Opening up Netflix, you begin scrolling through an endless queue of titles, searching for the next binge-worthy show. When you finally find the perfect option, you can hear that sigh of ‘finally’ from your viewing partner — you’d forgotten they were still in the room. Hitting that Play button, the show's opening consumes every ounce of your attention, hooking you into watching another episode. Then another. Then sure, one more.
But before the show even ventures into the good stuff, the opening credits are providing some kind of context and overview — whether the viewer notices it or not. In a lot of cases, it’s the imagery flashing beneath the unfolding text credits, but even more so, the opening music slyly sets up the whole tone, creating the telltale mood. And it all happens within the matter of a few seconds.
It’s an example of music being used as a “hook” — an element that pulls the audience in and aimed at convincing them to continue watching. It’s not by happenstance that music is placed strategically in the beginning of TV shows or movies (or an intentional absence of music, in some cases). It’s there to serve a purpose.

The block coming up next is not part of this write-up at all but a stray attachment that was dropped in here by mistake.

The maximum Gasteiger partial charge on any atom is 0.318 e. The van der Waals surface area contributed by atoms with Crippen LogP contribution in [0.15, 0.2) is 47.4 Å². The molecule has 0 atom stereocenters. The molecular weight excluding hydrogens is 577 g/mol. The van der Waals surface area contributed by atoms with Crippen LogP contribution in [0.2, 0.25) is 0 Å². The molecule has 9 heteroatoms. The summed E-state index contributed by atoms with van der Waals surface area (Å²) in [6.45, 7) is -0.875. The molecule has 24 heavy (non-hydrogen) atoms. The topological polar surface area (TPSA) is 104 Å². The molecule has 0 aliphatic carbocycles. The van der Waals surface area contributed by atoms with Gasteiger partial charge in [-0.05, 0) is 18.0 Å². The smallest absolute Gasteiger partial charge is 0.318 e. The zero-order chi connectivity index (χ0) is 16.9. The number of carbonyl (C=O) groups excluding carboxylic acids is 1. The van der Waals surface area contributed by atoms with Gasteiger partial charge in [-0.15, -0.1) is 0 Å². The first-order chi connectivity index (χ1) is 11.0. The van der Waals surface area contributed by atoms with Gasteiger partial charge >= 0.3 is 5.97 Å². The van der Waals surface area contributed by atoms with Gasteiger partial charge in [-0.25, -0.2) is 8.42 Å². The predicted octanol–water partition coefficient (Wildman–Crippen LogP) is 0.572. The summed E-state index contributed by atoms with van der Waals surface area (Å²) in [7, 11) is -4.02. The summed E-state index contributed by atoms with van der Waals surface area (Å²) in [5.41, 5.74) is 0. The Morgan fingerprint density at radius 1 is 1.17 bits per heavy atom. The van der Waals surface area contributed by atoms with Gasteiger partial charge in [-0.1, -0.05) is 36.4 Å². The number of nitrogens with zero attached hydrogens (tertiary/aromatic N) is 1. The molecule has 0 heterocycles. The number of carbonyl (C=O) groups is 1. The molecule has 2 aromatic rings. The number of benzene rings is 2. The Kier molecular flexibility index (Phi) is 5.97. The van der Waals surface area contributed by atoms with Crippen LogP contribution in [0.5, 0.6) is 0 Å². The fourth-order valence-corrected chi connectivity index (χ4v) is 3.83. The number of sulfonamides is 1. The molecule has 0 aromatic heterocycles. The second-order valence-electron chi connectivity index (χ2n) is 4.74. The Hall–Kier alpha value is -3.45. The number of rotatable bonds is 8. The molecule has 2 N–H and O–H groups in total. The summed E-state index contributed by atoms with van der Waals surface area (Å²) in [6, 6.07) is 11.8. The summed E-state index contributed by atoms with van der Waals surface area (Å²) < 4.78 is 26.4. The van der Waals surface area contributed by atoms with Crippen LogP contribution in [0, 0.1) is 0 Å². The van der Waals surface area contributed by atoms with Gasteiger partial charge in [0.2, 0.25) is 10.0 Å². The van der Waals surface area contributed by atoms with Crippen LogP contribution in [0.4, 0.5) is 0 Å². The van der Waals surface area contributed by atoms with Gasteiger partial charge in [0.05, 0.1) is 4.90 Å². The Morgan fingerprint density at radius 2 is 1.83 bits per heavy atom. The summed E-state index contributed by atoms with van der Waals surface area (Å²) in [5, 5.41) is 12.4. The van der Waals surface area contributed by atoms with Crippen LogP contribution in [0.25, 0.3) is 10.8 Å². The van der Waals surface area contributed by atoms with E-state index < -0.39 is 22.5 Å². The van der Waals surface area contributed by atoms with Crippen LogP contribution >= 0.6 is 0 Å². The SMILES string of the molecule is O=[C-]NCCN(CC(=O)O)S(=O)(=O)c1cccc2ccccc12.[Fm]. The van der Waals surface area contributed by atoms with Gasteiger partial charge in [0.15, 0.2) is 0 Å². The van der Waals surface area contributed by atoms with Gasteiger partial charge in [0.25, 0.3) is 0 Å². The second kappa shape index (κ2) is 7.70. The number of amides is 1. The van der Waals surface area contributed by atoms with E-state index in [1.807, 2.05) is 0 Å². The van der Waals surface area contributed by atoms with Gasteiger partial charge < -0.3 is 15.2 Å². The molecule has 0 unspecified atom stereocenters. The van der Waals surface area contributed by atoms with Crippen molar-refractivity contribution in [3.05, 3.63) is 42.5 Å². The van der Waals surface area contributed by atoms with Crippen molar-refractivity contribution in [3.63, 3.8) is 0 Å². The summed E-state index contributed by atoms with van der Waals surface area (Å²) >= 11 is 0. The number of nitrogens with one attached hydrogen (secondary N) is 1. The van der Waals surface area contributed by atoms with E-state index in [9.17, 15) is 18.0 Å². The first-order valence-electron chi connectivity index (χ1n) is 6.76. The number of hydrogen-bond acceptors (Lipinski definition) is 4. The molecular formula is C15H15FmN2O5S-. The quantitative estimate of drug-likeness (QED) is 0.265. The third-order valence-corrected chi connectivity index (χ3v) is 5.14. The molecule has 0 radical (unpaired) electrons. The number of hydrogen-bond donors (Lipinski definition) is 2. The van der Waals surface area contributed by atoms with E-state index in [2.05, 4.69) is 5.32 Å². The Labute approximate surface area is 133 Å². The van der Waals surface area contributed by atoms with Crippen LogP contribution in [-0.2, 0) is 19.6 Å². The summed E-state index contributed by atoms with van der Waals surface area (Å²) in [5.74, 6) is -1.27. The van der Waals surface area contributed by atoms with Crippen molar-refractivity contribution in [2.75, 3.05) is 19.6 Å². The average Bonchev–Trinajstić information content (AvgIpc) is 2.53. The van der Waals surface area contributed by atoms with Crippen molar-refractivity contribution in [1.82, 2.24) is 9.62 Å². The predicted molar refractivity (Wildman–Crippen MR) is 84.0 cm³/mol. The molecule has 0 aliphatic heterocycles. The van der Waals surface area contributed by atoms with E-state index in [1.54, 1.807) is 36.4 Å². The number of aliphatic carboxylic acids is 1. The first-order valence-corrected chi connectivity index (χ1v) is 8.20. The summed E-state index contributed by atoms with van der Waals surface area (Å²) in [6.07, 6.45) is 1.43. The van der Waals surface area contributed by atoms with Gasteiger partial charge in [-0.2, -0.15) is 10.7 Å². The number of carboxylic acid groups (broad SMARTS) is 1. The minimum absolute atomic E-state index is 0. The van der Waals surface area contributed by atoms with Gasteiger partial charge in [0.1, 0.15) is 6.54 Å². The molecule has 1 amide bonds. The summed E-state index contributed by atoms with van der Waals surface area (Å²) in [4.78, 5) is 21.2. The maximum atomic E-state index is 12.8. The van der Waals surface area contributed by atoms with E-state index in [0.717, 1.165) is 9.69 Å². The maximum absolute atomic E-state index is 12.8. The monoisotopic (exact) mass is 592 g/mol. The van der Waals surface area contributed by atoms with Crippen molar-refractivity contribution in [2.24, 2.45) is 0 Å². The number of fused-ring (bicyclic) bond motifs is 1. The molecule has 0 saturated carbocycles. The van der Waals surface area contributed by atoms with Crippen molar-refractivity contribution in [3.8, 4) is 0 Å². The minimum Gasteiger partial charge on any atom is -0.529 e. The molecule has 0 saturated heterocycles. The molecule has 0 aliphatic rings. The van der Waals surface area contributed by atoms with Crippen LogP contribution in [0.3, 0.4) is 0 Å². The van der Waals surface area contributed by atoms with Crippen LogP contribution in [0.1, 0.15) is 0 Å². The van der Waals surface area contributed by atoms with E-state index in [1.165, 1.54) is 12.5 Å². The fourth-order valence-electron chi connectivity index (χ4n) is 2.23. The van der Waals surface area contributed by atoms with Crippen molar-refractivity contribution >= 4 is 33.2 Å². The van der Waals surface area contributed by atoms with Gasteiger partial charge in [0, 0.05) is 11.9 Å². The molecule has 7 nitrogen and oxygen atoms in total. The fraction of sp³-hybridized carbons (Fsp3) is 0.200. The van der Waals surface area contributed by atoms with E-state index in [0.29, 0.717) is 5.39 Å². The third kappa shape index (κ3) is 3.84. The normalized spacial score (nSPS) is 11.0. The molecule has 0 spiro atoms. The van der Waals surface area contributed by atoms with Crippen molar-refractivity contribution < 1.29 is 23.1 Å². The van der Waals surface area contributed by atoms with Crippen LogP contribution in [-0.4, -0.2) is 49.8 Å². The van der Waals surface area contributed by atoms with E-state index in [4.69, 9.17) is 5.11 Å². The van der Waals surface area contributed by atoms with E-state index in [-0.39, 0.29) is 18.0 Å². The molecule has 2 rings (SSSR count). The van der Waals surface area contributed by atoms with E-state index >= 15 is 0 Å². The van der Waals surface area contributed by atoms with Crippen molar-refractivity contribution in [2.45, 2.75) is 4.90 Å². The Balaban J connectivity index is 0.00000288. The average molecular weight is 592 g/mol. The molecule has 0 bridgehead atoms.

Understanding the importance of “hype” music is what prompted Farnell Newton and Rasheed Jamal to set out to explore this specific musical craft — a category that would pump up the listener’s adrenaline, whether it be subconscious or not. “We want to create that big sound,” Farnell says. “Something that isn’t too specific, but music that gets people worked up and inspired.” And so the collaboration coined as Fresh Fades was formed.
With Farnell's extensive background in composing and performing as a jazz trumpeter, he looks to Rasheed to fuel the hip hop energy — the rap artist providing powerful vocals over each piece. And it all started when the duo caught onto the catchiness of their creations when stumbling upon on a high-energy commercial.
“We found this beats commercial and when we put our song to it, literally everything lined up perfectly,” says Farnell.
Apart from their deep roots in producing and creating music themselves, both Farnell and Rasheed also work alongside fellow artists and musicians on the daily. It’s the perfect storm for keeping eyes on the changing media landscapes and what this means for in-demand music.
Take video games as an example, you’ll notice how energetic music is implemented at the start of most video games or even added to counteract the dreaded loading screen. “From the minute you turn on a video game, the music that comes on gets you revved up, hyped up. It’s all about getting you ready to go,” says Farnell.
It’s an exciting new frontier for technology intermingling with music, but also for the Fresh Fades collab. What’s up and coming for the collaborative?
“An “NBA2K” placement would be a dream goal,” says Rasheed. “Every time someone hits Pause, our music would play."